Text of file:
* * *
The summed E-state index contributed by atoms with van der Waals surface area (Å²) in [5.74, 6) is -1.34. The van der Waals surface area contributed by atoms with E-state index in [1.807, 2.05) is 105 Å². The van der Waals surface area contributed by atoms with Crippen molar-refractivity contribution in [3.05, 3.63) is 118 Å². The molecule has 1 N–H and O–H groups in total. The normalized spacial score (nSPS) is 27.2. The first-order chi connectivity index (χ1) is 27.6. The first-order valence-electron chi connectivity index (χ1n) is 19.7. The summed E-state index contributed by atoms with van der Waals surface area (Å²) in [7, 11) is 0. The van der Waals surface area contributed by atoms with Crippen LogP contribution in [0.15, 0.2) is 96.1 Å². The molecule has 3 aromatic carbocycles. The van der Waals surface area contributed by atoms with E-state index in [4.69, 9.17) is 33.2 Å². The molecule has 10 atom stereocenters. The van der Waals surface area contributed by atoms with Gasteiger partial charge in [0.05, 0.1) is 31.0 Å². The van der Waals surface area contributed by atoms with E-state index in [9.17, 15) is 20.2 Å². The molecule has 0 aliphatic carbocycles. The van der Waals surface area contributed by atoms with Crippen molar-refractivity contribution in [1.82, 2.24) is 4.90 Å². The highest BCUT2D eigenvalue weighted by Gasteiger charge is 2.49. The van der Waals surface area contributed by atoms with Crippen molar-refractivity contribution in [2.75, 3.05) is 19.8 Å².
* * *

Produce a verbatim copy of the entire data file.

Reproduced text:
The summed E-state index contributed by atoms with van der Waals surface area (Å²) in [5.74, 6) is -1.34. The van der Waals surface area contributed by atoms with E-state index in [1.807, 2.05) is 105 Å². The van der Waals surface area contributed by atoms with Crippen molar-refractivity contribution in [3.05, 3.63) is 118 Å². The molecule has 1 N–H and O–H groups in total. The normalized spacial score (nSPS) is 27.2. The first-order chi connectivity index (χ1) is 27.6. The first-order valence-electron chi connectivity index (χ1n) is 19.7. The summed E-state index contributed by atoms with van der Waals surface area (Å²) in [7, 11) is 0. The van der Waals surface area contributed by atoms with Crippen LogP contribution in [0.15, 0.2) is 96.1 Å². The molecule has 3 aromatic carbocycles. The van der Waals surface area contributed by atoms with E-state index in [4.69, 9.17) is 33.2 Å². The molecule has 10 atom stereocenters. The van der Waals surface area contributed by atoms with Gasteiger partial charge in [0.05, 0.1) is 31.0 Å². The van der Waals surface area contributed by atoms with E-state index in [9.17, 15) is 20.2 Å². The molecule has 0 aliphatic carbocycles. The van der Waals surface area contributed by atoms with Crippen molar-refractivity contribution in [1.82, 2.24) is 4.90 Å². The highest BCUT2D eigenvalue weighted by Gasteiger charge is 2.49. The van der Waals surface area contributed by atoms with Crippen molar-refractivity contribution in [2.75, 3.05) is 19.8 Å².